Katharine Hayhoe: Well, I absolutely am devoted to facts and science. And so, I saw that article before I joined the Nature Conservancy. And that has definitely been the topic of discussions which have showed as you probably know Greg there’s always two sides. And in that case of course we need to be more rigorous with our carbon credits because first of all carbon in ecosystems in the soil is a good thing. And there’s hundred times more carbon there than we humans have put into the atmosphere since the dawn of the industrial era. So, the concept of conserving, restoring, protecting, and in some cases replanting ecosystems to take carbon up from the atmosphere or to prevent it from being released that concept is a valid concept and it’s a really important concept that’s going to help us get to net zero. There is no way to get to net zero without that. But at the same time, you definitely want to avoid getting credit for something you are already doing. But in the case of that Bloomberg article there were some things on the other side that that reporter did not want to consider because he had a story to write and an ax to grind. And unfortunately, and I talk about this in the book, the hardest chapter for me to write but I think the most unusual one for me to write was the one on guilt. The fact that when we are people who have cared passionately about the environment for years. We have a certain perspective on the way it must happen. The way climate solutions must be. And so, we have what Rebecca Huntley, who is an Australian scientist who wrote a great book about talking about climate change last year. We have what she calls a puritan ethos of sacrifice and purity when it comes to issues like climate change. We have a new 10 green commandments thou shalt always do these 10 things and heaven forbid you ever consider not doing one of those you’re only doing them halfway according to my measures because I will turn on you with more vitriol than I reserve for climate dismissives if you do so. So, I posted that on twitter I said, you’re gonna be surprised but I think one of the biggest barriers to climate action is guilt. Well, guess what happened. Not from people who read that tweet from people who just saw me appear on social media. I got guilted and I counted between when I posted that and between 11 AM, which was the last time I saw. I got guilted 12 times.
Greg Dalton: This is what I call the purity police. They’re on you, right. The purity police are after you.
Katharine Hayhoe: I got guilted for writing a book. I got guilted for talking about climate change too much. I get guilted for smiling too much. I get guilted for being doomer too much. I get guilted for what they think I do or don’t eat and what they think I do or don’t plant. And what they think I do or don’t drive they never stop to ask they just automatically guilt. And I mean, I can tell you none of those 12 guiltings made me feel anywhere near remotely like doing more of what I thought I should be doing. It made me feel like digging in my heels and do less. And so, when we circle the wagons and I think it was Obama who actually talked about this quite a bit. When we circle the wagons and sort of start in a circular firing squad when we’re shooting at the people who are really trying to do the right thing and maybe not perfectly up for our standards and it’s always good to call attention to things because we want to be doing this as openly transparently legitimately as possible. But when you don’t listen to what the other person is saying and you just have your view that you’re running with, rather than working together and trying to find common ground we are never going to save ourselves.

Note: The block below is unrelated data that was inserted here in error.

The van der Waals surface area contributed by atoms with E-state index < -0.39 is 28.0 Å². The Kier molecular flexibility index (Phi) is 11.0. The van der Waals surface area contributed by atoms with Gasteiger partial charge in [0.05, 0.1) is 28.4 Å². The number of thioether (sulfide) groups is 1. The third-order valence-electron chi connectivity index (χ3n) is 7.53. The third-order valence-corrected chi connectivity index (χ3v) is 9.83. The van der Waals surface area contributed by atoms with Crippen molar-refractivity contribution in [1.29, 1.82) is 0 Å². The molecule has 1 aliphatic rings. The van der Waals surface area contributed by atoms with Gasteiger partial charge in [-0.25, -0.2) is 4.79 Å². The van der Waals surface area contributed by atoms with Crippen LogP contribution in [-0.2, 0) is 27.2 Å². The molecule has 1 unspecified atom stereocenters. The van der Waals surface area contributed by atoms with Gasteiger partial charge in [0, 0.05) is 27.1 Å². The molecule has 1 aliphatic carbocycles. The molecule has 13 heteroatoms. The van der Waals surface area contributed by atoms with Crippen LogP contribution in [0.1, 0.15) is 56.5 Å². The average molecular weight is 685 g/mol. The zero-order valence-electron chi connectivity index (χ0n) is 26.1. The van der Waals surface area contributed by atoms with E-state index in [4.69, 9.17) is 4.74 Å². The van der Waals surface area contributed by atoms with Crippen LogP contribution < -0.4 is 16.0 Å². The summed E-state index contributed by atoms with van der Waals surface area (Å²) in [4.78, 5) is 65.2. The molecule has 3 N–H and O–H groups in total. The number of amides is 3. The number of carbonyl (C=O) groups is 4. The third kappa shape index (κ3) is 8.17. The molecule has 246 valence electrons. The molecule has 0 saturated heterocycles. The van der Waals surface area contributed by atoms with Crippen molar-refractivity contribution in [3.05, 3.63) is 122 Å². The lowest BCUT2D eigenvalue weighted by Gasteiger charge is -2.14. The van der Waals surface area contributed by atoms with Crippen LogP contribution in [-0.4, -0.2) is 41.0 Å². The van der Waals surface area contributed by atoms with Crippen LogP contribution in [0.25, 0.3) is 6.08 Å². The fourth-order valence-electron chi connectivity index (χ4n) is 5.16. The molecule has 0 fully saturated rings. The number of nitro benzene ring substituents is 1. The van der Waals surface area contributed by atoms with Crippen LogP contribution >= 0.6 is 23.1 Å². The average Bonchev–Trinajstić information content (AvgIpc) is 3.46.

Greg Dalton: Well, this is exactly what the fossil fuel companies love because the more people are sniping and judging and sneering at each other, you're not vegan, oh you fly, oh, you do that. The more that pits us against each other and rather than focusing on the concentration of power in the systems and the real things that need to change, right. So, we’re playing right into their playbook.
Katharine Hayhoe: We are and you know what, they are pushing advertising into our social media feeds actually saying this. They’re saying what are you doing to reduce your carbon emissions? Are you driving an electric vehicle? Are you putting solar panels on your home? Have you stopped flying? I said I am holding you personally responsible for 2% of global carbon emissions since the dawn of the industrial era more than the entire country of Canada. And when you have dealt with that, I'm very happy to discuss what I'm doing in my personal life.
Greg Dalton: Well, as we get to the end here. Katharine, I want to ask you, your hope seems to be authentic. And I’m wondering though sometimes let’s be honest that climate is gonna continue to change during our lifetime. It's going to continue to get darker. The science tells us there is already a lot of momentum built up in the system. So, how do you acknowledge that it's going to get worse during our lifetimes. We can do a lot to reduce the harm and still maintain that hope. Do you have to like do you embrace that inevitability and that darkness to get through to genuine hope?